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Is there a minimum shiur to be chayav for anointing on Yom Kippur, and, if so, what is it? The gemarah (Yoma 76b) seems to learn it out as a comparison to food consumption: would that mean it has the same shiurim?

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Just to clarify, by m'chayav you mean obligated in Karet, not just Makkat Mardut or and issur aseh or something. –  Double AA Sep 23 '12 at 23:02
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@DoubleAA - One cannot incur kareis for anointing on Yom Kippur, only for eating or drinking (or forbidden labor). –  Fred Sep 23 '12 at 23:06
    
Actually, @Fred, I think Melachah is also not liable for Kareith. I could be mistaken, though. –  Seth J Sep 24 '12 at 18:32
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@SethJ he.wikisource.org/wiki/… –  Double AA Sep 24 '12 at 18:45
    
Oh, that's right. I was thinking no death penalty. Yes, there is an Isur Kareith for Melachah. My bad. thanks! –  Seth J Sep 24 '12 at 18:49
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The Mazal Sha'ah on the Rambam infers that the shi'ur l'chayyev for anointing with t'rumah oil is a k'zayis, based on R' Yehudah's opinion in the gemara (K'risus 6b) who holds that a person is liable for a k'zayis of prohibited anointing with the shemen hamishchah (Commentary to Mishneh Torah, Hil. T'rumos 10:2). (One should note that it is still Biblically forbidden to anoint with even less than a k'zayis, at least in the case of the shemen hamishchah).

Although in those cases the oil itself is a prohibited substance, one might consider further extrapolating the above standard to the prohibition against anointing on Yom Kippur. However, disagreement among the Rishonim about the Biblical or rabbinic status of the anointing prohibition on Yom Kippur suggests that there must at least be no Biblical penalty for anointing. Rashi and the Rambam both maintain that the punishment for violation is makas mardus (Rashi on the Rif, Shabbos, Chapter 9; Rambam's Peirush HaMishnayos, Shabbos 9:4, and Tosafos Yom Tov, ibid., who clarifies the Rambam's position). The lack of a Biblical penalty is confirmed by the Yerushalmi (Yoma 8:1; see also Korban HaEidah ibid., s.v. Aval lo l'onesh) Therefore, the issue of a liable quantity seems moot.

Furthermore, a lengthy halachic discussion by Dayan Y.Y. Fisher (Even Yisrael, Hil. Ma'achalos Asuros 17:27) yields the conclusion that, according to those Rishonim who view anointing as Biblically forbidden, the Biblical prohibition against consuming a chatzi shiur of nourishment on Yom Kippur may be derived from the prohibition against anointing (which is itself derived from Daniel, 10:3,12). This seems to be premised on the lack of a minimum shi'ur for anointing on Yom Kippur.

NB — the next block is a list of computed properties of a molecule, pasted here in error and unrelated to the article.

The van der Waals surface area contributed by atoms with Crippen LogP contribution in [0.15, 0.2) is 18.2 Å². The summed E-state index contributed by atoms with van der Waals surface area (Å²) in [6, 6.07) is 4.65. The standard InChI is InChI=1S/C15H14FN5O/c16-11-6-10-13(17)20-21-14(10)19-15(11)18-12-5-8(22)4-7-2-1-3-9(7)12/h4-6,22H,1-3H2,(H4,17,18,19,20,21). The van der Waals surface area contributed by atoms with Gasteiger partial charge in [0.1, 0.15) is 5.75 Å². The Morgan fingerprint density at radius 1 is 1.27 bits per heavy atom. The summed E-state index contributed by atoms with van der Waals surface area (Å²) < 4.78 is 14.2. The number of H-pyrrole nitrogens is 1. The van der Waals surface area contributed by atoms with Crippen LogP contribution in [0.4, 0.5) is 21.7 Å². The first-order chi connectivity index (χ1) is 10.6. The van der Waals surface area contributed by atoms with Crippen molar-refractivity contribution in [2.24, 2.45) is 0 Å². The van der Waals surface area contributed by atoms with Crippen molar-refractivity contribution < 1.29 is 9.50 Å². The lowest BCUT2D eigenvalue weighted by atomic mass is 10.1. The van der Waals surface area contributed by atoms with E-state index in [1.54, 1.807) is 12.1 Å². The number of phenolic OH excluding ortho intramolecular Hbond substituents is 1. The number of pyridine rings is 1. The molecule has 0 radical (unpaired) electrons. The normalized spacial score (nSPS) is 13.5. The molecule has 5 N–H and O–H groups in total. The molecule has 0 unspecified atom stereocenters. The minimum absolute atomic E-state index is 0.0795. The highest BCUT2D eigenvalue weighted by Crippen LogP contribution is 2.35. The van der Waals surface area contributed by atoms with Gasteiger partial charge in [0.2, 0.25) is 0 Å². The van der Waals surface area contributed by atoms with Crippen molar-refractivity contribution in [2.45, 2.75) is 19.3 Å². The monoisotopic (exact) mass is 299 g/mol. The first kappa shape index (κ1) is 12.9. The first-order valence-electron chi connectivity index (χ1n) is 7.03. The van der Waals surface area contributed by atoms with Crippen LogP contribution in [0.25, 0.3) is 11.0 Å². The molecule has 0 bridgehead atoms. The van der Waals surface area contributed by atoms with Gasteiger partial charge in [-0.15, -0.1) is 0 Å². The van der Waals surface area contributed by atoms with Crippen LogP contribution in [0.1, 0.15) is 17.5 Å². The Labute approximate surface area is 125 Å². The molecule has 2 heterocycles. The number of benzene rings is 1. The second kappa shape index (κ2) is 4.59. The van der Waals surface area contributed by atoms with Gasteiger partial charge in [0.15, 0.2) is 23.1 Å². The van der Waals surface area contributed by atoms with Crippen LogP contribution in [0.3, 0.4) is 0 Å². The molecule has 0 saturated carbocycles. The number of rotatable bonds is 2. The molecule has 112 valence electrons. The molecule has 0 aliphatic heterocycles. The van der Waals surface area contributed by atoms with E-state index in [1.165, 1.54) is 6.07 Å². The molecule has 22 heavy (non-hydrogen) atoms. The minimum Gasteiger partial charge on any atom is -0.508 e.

Notably, the Semag distinguishes between Biblically and rabbinically prohibited anointing, though not in terms of the quantity of ointment used. He maintains that a criterion for the Biblical prohibition against anointing on Yom Kippur is anointing the entire body, while anointing even part of the body is forbidden rabbinically (Tosafos Y'shanim, Yoma 77b). This view is echoed by the Mabit (Kiryas Sefer, Hil. Sh'visas Asor, 3).

See here and here for further halachic discussion on this topic.

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do you perhaps mean revi'is and not kezayis? –  not-allowed to change my name Sep 24 '12 at 0:08
    
@vram - K'zayis is the measure used by the gemara, even though oil is liquid. I've seen this elsewhere in the Talmud, as well. I assume that this literally means the equivalent volume of a solid k'zaiyis, but you are welcome to research this. –  Fred Sep 24 '12 at 0:35
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@vram Kezayis shows up as a liquid measurement also by eating blood and the after bracha on wine (accd to some rishonim) IIRC. –  Double AA Sep 24 '12 at 1:30
    
@vram is correct, since here oil is forbidden by comparison to drinking, and based on its quality to provide nourishment. Hence it should be reviis –  user1668 Sep 24 '12 at 15:00
    
@PM It is, in fact, k'zayis. Are you arguing that the gemara actually meant "revi'is" (which is not a corresponding volume), or are you arguing "it is, but hadn't ought to be"? –  Fred Sep 24 '12 at 17:27
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